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Sports & Recreation

Sports and recreational activities have played a vital role in the lives of Alberta’s Aboriginal Peoples for countless generations. Games and community activities provided amusement and relaxation to a resilient people who worked hard each day to survive.

In the past, leisure activities functioned on a deeper level by encouraging interaction within families and helping to build stronger, closer-knit communities. For some of Alberta’s Aboriginal Peoples, this is still the case today. Because of community Elders, who passed their knowledge to younger generations, many traditional recreational activities, which made up an integral part of life in the past, have a strong presence today.

Because of the Aboriginal Peoples’ strong physical and spiritual ties to the land, traditional leisure activities were more than likely based around elements found in nature. Bows and arrows were fashioned out of wood and animal sinew and used for archery practice. Other materials, such as stones, sticks, bones, walnut shells, and leather were used to play games of chance. These mostly consisted of tossing small objects or hiding them and guessing their number or whereabouts. The moccasin game, for example, was a guessing game played with two teams. A small token, such as a stone or the pit of a fruit, was hidden under one of four moccasins by one team, while the members of the opposing team took turns trying to guess its location.

Other activities, such as foot or canoe races and tug-of-war, relied on the physical ability of the players. Ball games were popular, especially in the spring and summer months when communities came together at camps and could count enough players to challenge each other to a fun-spirited match. Stick-and-ball games were also played with great enthusiasm, and some, such as lacrosse, continue to be popular.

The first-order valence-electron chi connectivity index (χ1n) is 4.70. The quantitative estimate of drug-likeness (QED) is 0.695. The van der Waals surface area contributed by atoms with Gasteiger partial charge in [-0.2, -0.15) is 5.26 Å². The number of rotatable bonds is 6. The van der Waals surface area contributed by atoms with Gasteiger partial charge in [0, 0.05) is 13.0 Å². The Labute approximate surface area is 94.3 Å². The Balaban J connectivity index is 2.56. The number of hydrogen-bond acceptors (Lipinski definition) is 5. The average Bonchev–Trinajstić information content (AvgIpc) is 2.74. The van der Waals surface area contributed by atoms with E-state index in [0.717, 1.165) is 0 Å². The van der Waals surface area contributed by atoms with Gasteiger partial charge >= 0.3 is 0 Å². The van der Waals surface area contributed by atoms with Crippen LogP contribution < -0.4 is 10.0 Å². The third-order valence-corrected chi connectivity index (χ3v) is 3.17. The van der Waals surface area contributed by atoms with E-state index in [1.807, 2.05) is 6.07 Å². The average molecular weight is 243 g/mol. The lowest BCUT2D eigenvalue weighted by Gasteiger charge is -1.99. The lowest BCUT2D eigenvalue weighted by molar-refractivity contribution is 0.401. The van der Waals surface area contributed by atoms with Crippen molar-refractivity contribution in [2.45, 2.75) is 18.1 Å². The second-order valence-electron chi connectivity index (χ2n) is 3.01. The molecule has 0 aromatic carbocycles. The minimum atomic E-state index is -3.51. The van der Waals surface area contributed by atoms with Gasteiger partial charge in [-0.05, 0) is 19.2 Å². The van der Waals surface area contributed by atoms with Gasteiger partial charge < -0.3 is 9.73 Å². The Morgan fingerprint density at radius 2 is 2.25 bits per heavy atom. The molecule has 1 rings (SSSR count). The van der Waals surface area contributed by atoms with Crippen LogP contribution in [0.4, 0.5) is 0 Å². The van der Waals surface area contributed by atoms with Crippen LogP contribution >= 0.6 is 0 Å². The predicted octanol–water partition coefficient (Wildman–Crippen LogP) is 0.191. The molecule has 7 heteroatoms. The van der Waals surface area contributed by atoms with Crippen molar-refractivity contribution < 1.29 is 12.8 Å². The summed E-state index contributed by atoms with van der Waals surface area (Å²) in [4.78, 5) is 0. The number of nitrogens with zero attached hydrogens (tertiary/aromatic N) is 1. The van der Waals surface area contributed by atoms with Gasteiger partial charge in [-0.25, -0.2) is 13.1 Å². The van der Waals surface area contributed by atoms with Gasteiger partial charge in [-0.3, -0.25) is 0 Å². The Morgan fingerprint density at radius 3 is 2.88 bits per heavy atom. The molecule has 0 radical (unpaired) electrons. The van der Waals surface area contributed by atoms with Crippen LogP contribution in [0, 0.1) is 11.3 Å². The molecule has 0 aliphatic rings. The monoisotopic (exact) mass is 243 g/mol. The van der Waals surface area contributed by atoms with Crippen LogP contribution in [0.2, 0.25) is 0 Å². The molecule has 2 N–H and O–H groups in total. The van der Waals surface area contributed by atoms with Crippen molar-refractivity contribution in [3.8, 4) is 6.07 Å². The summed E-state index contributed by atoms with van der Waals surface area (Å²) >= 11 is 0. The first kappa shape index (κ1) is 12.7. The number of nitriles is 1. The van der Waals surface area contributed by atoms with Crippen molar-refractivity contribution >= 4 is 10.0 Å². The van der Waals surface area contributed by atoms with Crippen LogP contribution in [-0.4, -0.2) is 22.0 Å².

For younger children, nature was an unlimited source of amusement. Toy boats could be crafted out of wood and floated down a creek, and dolls were made out of cloth and hide. Much of the time, boys and girls did what they were best at – they used their imaginations. They made their own fun, playing hide-and-seek or tag in the bush, climbing trees, swimming in the river, rolling down hills, wrestling, or playing make-believe.

For many young boys and girls, fun activities could also serve another, more important purpose by helping them build skills necessary for adult life. Boys, for example, would trap squirrels or other small animals and skin them the way they saw their fathers skin caribou or other game. Girls watched their mothers make cradleboards for infants, and fashioned similar ones in which to carry their dolls. These activities helped children move seamlessly into the adult world.

Oftentimes, leisure activities took place in the context of chores, and a day-to-day event such as berry-picking could turn into a family or community outing in which everyone could take part and enjoy.

Special occasions, such as the birth of a child or a young man’s first successful hunt, could also lead to a festive mood and give rise to community activities. Everyone would join in to feast and rejoice, and group games and diversions added to the celebration.

A deep connection with nature still fuels many of the leisure activities in which communities take part today. Hunting, camping and fishing are popular any time of the year (though for some people, less vital to survival than they were in the past), and sledding, snowshoeing, snowmobiling and cross-country skiing are common pastimes in winter.

The ways in which traditional games and sports are played today are more varied due to the passing of time and the influences of modern culture. Tossing and guessing games, for example, which were once played with peach or plum pits, can now be played with coins, which the winning player might keep as a reward. Other activities can include everything from music and dancing to sports such as hockey, soccer, and baseball.

People share their talents to entertain others in the community. At the heart of these activities lie the traditions that took root many generations ago, propelled forward by Elders who remember them from their childhood and pass on their knowledge to the younger generations.

  • Elders' Jig
    These Elders are taking part in a traditional Métis jig at National Aboriginal Day 2005 in Edmonton, Alberta. Their dancing is a form of recreation, and helps them stay fit while building closer community bonds.
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